$17,703 - $25,004

2018 Kia Sportage Performance Review

Scorecard

Performance: 8.0

The 2018 Kia Sportage delivers a cushioned ride and is one of the more agile vehicles in the class. However, both engine options are underwhelming, and fuel economy lags many competitors.

  • "With the caveat that it's still a crossover, the Sportage SX is enjoyable to drive." -- Automobile Magazine (2017)
  • "I found the overall driving experience to be enjoyable, and I'd put the turbo version of the Sportage near the very top of the segment in that regard." -- Cars.com (2017)
  • "While the previous Sportage suffered from a loud cabin and a suspension that crashed over bumps, the 2017 model is quiet and comfortable rolling down the highway, yet it also does well tackling winding California roads." -- CNET (2017)

Acceleration and Power

The Sportage comes standard with a 2.4-liter four-cylinder engine that puts out 181 horsepower. It’s mated to a six-speed automatic transmission. This engine has enough power for driving around town, but it lacks the requisite muscle for confident highway driving.

A turbocharged 2.0-liter four-cylinder engine is available. It produces 240 horsepower (237 in all-wheel-drive models), which is more than almost any engine offered by class rivals. But despite being one of the strongest engines in the class, the turbo-four still feels sluggish.

Lackluster engines might be forgiven if you’re trading power for fuel economy, but that’s not the case here. The Sportage gets an EPA-estimated 22 mpg in the city and 29 mpg on the highway – below-average ratings for the class. The turbocharged engine’s ratings are a few ticks worse, earning just 21 mpg in the city and 26 mpg on the highway.

  • "It'd be easy to just point to the 240-horsepower turbocharged Sportage SX as the model to get, thanks to its additional power, but the reality is that few will complain about the standard 2.4-liter 4-cylinder and its 181 horsepower. It's a surprisingly eager combination, with the standard 6-speed automatic transmission unobtrusive in its operation, just as it should be. The bonus is that it also gets notably better fuel economy than the turbo. That's not to say that the turbo's additional power isn't without its charms of course, and if you're looking for maximum acceleration, then the SX and its turbo engine are the way to go." -- Kelley Blue Book
  • Given how accomplished the Sportage is otherwise, the engines are something of a letdown. The base 2.4-liter engine operates smoothly, but while it keeps you moving with traffic well enough, there's not much surplus power for passing. We like that Kia provides a higher-performance engine in the SX Turbo, but it doesn't give you the punch you'd expect based on its extra 59 hp, and its fuel economy penalty may be hard to swallow. In any event, we're fans of the six-speed automatic, which is one of the best-mannered transmissions you'll find in this segment." -- Edmunds (2017)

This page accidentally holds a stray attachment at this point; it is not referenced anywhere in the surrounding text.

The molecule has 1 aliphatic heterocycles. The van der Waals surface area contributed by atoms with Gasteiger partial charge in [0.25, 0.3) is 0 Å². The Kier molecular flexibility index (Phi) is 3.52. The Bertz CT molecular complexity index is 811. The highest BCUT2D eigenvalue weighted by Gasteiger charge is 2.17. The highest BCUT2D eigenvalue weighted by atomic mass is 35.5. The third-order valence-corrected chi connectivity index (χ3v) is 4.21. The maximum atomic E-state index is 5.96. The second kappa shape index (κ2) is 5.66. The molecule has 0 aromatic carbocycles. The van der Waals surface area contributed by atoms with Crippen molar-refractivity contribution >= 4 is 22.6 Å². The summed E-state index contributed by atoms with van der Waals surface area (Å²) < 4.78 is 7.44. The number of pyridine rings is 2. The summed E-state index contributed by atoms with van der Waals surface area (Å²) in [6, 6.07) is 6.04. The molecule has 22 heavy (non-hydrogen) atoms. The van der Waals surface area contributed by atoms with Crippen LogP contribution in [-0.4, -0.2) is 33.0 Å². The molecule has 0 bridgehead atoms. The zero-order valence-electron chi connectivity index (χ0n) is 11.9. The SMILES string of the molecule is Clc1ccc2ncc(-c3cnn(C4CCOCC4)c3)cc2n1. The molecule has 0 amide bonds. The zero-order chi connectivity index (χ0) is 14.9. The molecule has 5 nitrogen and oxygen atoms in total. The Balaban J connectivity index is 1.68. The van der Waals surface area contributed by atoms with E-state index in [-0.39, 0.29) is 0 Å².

• While the 2.0T swiftly propels the Sportage out of corners, it's still not jaw-dropping quick. The very warm temperatures could have been playing a part in sapping some power, but I believe most of it has to do with a fully-loaded SX AWD having a curb weight of nearly 4,000 pounds." -- CNET (2017)

Handling and Braking

This Kia comes standard with front-wheel drive, and all-wheel drive is available. Ride quality is good, and road imperfections are absorbed with ease. The Sportage has sharp steering and sturdy brakes, and there isn’t much body roll when you take turns. This is one of the more agile compact SUVs, though it’s still a step behind the Mazda CX-5 and Ford Escape.

  • "The Sportage has evolved noticeably from the firm-riding crossover it used to be. Kia seems to have realized that crossover buyers appreciate comfort, too, because the 2017 Sportage strikes a rewarding balance between ride compliance and handling control. There's still a certain athleticism to the way this crossover steers and takes a corner, but impacts now tend to be absorbed or shrugged off rather than transmitted vividly to the cabin." -- Edmunds (2017)
  • "On challenging roads a couple of hours outside of San Diego, my SX tester tracks confidently through quick bends, with its body motions staying in check without much roll or dive when braking. The brakes themselves are strong, with pleasingly firm pedal feedback. It's certainly a sporty ride for the segment, but the higher handling abilities thankfully don't necessarily come at the expense of ride comfort. Even on the SX's 19-inch wheel and tire package, the Sportage rides smoothly enough, with the suspension still taking the edge off of most road impacts I come across." -- CNET (2017)
  • "The good news is that the steering is finally coming around. The new Sportage is more responsive to wheel inputs and there's significantly more feedback. It still won't touch a CX-5 in that department, but it's on the right track." -- Left Lane News (2017)

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